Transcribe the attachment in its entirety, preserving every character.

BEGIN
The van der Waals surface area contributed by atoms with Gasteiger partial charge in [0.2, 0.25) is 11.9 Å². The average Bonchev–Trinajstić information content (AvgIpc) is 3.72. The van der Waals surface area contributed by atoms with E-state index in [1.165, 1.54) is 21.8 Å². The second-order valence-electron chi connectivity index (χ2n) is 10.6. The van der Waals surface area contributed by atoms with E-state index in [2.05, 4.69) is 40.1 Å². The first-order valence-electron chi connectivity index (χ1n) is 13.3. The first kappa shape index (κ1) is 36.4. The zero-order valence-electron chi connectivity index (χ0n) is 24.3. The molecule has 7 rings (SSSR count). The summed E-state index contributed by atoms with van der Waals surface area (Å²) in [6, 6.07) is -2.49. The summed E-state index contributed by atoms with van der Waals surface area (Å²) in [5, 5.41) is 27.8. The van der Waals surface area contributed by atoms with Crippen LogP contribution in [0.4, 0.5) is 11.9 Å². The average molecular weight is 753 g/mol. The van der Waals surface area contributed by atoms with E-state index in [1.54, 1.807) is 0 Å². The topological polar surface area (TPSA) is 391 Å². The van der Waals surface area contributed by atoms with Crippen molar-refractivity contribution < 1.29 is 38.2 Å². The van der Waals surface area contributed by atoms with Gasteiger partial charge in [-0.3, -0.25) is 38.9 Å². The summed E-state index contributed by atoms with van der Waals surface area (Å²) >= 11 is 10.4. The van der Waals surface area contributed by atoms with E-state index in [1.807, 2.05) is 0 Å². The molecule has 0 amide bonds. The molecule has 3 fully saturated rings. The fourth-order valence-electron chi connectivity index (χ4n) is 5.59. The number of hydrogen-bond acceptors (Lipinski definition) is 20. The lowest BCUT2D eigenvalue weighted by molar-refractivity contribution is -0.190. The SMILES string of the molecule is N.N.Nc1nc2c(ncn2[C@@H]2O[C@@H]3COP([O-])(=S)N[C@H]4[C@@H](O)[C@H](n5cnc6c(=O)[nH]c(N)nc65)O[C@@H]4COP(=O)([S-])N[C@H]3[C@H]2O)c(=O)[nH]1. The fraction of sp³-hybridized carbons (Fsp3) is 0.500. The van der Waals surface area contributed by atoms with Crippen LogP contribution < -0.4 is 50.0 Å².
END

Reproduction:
The van der Waals surface area contributed by atoms with Gasteiger partial charge in [0.2, 0.25) is 11.9 Å². The average Bonchev–Trinajstić information content (AvgIpc) is 3.72. The van der Waals surface area contributed by atoms with E-state index in [1.165, 1.54) is 21.8 Å². The second-order valence-electron chi connectivity index (χ2n) is 10.6. The van der Waals surface area contributed by atoms with E-state index in [2.05, 4.69) is 40.1 Å². The first-order valence-electron chi connectivity index (χ1n) is 13.3. The first kappa shape index (κ1) is 36.4. The zero-order valence-electron chi connectivity index (χ0n) is 24.3. The molecule has 7 rings (SSSR count). The summed E-state index contributed by atoms with van der Waals surface area (Å²) in [6, 6.07) is -2.49. The summed E-state index contributed by atoms with van der Waals surface area (Å²) in [5, 5.41) is 27.8. The van der Waals surface area contributed by atoms with Crippen LogP contribution in [0.4, 0.5) is 11.9 Å². The average molecular weight is 753 g/mol. The van der Waals surface area contributed by atoms with E-state index in [1.54, 1.807) is 0 Å². The topological polar surface area (TPSA) is 391 Å². The van der Waals surface area contributed by atoms with Crippen molar-refractivity contribution < 1.29 is 38.2 Å². The van der Waals surface area contributed by atoms with Gasteiger partial charge in [-0.3, -0.25) is 38.9 Å². The summed E-state index contributed by atoms with van der Waals surface area (Å²) >= 11 is 10.4. The van der Waals surface area contributed by atoms with E-state index in [1.807, 2.05) is 0 Å². The molecule has 0 amide bonds. The molecule has 3 fully saturated rings. The fourth-order valence-electron chi connectivity index (χ4n) is 5.59. The number of hydrogen-bond acceptors (Lipinski definition) is 20. The lowest BCUT2D eigenvalue weighted by molar-refractivity contribution is -0.190. The SMILES string of the molecule is N.N.Nc1nc2c(ncn2[C@@H]2O[C@@H]3COP([O-])(=S)N[C@H]4[C@@H](O)[C@H](n5cnc6c(=O)[nH]c(N)nc65)O[C@@H]4COP(=O)([S-])N[C@H]3[C@H]2O)c(=O)[nH]1. The fraction of sp³-hybridized carbons (Fsp3) is 0.500. The van der Waals surface area contributed by atoms with Crippen LogP contribution < -0.4 is 50.0 Å².